How India’s Federal System Paved the Way for Reconciliation with Israel

Until 1992, New Delhi and Jerusalem had no diplomatic relations, primarily because India’s longtime leadership role in the “Non-Aligned Bloc” (a group of loosely pro-Soviet Third World countries) translated into cooperation with the Arab states in their war against Israel. Relations thawed slowly in the following years, but Prime Ministers Narendra Modi and Benjamin Netanyahu have worked more recently to build a true alliance. Next week, Modi will be the first head of the Indian government to visit the Jewish state. P.R. Kumaraswamy explains how India’s federal system has facilitated better relations:

Over the two decades prior to Modi’s ascent, the prolonged political chilliness in New Delhi drove the Israeli embassy in India to look for greener pastures elsewhere. This is where India’s federal political system came to Israel’s rescue. . . . [Since 1993], visits and contacts between the Indian states and Israel have become an all-party affair, with leaders from a host of national and regional parties actively engaging with Israel. Even Communists who vehemently oppose Israel on the national level do not hesitate to engage with it on the provincial level. . . .

The [national] government [must address] political issues such as the Middle East peace process, the political rights of the Palestinians, and balancing Israel with India’s engagement with the Arab world. The priority of state government, however—irrespective of the party in power—is economic development. . . . Notwithstanding [partisan] ideologies, the states are less concerned about the vagaries of the Israeli-Palestinian conflict and periodic upsurges of violence than about economic benefits accruing from closer ties with Israel.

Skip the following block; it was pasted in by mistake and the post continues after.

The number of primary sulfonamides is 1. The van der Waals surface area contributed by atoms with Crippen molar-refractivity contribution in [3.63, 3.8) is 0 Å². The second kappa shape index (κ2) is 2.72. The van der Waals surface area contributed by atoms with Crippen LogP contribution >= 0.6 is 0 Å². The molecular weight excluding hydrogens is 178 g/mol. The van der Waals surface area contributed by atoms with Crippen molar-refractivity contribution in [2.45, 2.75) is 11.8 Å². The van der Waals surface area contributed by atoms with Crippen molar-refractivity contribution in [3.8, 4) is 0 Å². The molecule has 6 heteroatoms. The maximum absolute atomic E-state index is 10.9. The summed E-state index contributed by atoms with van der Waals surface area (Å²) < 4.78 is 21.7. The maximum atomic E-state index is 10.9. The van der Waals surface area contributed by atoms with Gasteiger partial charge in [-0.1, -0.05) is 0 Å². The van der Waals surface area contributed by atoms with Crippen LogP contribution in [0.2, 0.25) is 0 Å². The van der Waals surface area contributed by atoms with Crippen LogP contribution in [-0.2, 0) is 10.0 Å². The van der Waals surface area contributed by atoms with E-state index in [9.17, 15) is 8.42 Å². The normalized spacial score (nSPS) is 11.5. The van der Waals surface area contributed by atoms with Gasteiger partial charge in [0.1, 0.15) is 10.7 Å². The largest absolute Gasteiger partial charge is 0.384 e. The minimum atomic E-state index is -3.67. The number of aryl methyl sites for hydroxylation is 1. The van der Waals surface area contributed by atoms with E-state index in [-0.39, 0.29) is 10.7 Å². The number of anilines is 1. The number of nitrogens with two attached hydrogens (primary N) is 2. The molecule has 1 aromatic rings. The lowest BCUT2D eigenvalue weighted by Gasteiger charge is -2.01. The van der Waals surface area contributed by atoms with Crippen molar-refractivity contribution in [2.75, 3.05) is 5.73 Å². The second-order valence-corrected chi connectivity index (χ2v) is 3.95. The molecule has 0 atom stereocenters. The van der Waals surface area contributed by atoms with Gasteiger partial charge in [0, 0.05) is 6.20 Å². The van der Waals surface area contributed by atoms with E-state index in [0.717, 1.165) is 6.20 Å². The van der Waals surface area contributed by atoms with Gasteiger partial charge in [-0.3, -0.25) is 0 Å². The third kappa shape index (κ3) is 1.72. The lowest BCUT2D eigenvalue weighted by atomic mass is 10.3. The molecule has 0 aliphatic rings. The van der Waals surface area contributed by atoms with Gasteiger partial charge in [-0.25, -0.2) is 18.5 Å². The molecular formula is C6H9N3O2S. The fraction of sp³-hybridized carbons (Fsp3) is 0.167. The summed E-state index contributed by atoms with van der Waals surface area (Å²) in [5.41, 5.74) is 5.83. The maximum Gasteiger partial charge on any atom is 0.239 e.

Israel has capitalized on the unique Indian arrangement and expanded its footprint in areas such as agriculture, horticulture, floriculture, water management, public health, combating desertification, waste recycling, and more. . . . The skills and human resources available to Western countries often far outweigh Israel’s, [but] they have not been able to achieve the reach Israel has achieved over 25 years.

Above all, the state-centric approach in India has brought diplomatic dividends to Israel. Indo-Israeli relations, [furthermore], have . . . a practical value in terms of improving the quality of life of ordinary Indians.

Read more at BESA Center

More about: Benjamin Netanyahu, India, Israel & Zionism, Israel diplomacy, Israel-India relations

Israel Just Sent Iran a Clear Message

Early Friday morning, Israel attacked military installations near the Iranian cities of Isfahan and nearby Natanz, the latter being one of the hubs of the country’s nuclear program. Jerusalem is not taking credit for the attack, and none of the details are too certain, but it seems that the attack involved multiple drones, likely launched from within Iran, as well as one or more missiles fired from Syrian or Iraqi airspace. Strikes on Syrian radar systems shortly beforehand probably helped make the attack possible, and there were reportedly strikes on Iraq as well.

Iran itself is downplaying the attack, but the S-300 air-defense batteries in Isfahan appear to have been destroyed or damaged. This is a sophisticated Russian-made system positioned to protect the Natanz nuclear installation. In other words, Israel has demonstrated that Iran’s best technology can’t protect the country’s skies from the IDF. As Yossi Kuperwasser puts it, the attack, combined with the response to the assault on April 13,

clarified to the Iranians that whereas we [Israelis] are not as vulnerable as they thought, they are more vulnerable than they thought. They have difficulty hitting us, but we have no difficulty hitting them.

Nobody knows exactly how the operation was carried out. . . . It is good that a question mark hovers over . . . what exactly Israel did. Let’s keep them wondering. It is good for deniability and good for keeping the enemy uncertain.

The fact that we chose targets that were in the vicinity of a major nuclear facility but were linked to the Iranian missile and air forces was a good message. It communicated that we can reach other targets as well but, as we don’t want escalation, we chose targets nearby that were involved in the attack against Israel. I think it sends the message that if we want to, we can send a stronger message. Israel is not seeking escalation at the moment.

Read more at Jewish Chronicle

More about: Iran, Israeli Security